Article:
Bond yields fall in Spain and Italy on the news from the G20 summit that eurozone leaders will discuss a €750bn deal to push down borrowing costs in the region by buying the debt of the worst-hit nations.
By Carnegie Endowment:As expected, the G20 summit yielded little by way of concrete commitments or dramatic breakthroughs. The high hopes of just a few weeks ago had already dimmed by the time leaders gathered in Cannes, in an atmosphere beset by European divisions, Greek tragedies, and the inability of the United States — absorbed by its own domestic problems — to provide the necessary impetus.
The leaders of France and Germany summoned Greece’s prime minister for crisis talks Wednesday in Cannes, ahead of the G20 summit there, to discuss his surprise announcement of a national referendum on a 130-billion euro EU bailout.
European leaders summoned the Greek prime minister to the French riviera on Wednesday to restore calm on the eve of a G20 summit after his shock call for a debt rescue referendum raised the spectre of Greece leaving the eurozone.French President Nicolas Sarkozy, German Chancellor Angela Merkel, top EU leaders and the head of the International Monetary Fund were set to meet with Greek Prime Minister George Papandreou to discuss the implications of his referendum plan.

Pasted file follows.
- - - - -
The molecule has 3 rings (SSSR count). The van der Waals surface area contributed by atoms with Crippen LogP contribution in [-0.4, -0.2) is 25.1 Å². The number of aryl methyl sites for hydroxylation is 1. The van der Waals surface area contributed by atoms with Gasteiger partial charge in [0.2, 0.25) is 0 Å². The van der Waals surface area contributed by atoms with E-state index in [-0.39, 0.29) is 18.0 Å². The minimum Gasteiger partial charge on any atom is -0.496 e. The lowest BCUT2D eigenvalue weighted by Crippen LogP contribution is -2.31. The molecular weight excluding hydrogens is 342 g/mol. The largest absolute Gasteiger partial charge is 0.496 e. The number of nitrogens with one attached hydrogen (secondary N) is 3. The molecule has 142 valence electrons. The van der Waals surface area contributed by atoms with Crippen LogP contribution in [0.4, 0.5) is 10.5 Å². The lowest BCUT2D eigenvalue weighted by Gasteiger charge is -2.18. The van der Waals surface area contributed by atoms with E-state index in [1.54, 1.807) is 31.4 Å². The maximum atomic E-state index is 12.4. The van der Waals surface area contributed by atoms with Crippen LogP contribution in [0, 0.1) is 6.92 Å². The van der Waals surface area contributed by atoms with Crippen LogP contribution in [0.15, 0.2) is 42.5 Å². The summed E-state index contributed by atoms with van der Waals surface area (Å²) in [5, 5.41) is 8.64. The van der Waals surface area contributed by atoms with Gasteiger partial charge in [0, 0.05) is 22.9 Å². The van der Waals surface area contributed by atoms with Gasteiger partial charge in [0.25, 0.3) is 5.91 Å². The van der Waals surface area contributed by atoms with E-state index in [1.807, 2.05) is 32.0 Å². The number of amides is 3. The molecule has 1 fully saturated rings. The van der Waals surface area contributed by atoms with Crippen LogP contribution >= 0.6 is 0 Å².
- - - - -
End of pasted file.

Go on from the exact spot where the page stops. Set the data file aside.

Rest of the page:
The G-20 summit of to a great start if you like fireworks, endless bickering, and finger-pointing. Otherwise these summits are totally useless.
When asked by a Canadian journalist "Why should North Americans risk their assets to help Europe?" EC President José Barroso replied "Frankly, we are not here to receive lessons in terms of democracy or in terms of how to handle the economy.
AMERICAN employment put in a respectable performance in July. Non-farm payrolls rose 117,000, or 0.1%, and the unemployment rate edged lower to 9.1% from 9.2%, both better, but not dramatically so, than Wall Street had expected. Any other time this would have been cause for mild satisfaction. In these grim times, it constitutes a massive relief bordering on joy.
By Simon Johnson
The April 2009 London summit of the G20 is widely regarded as having been a great success. The world’s largest economies agreed on an immediate coordinated approach to the global financial crisis then raging and promised to work together on banking reforms that would support growth. At the time, President Obama got high marks for his constructive engagement.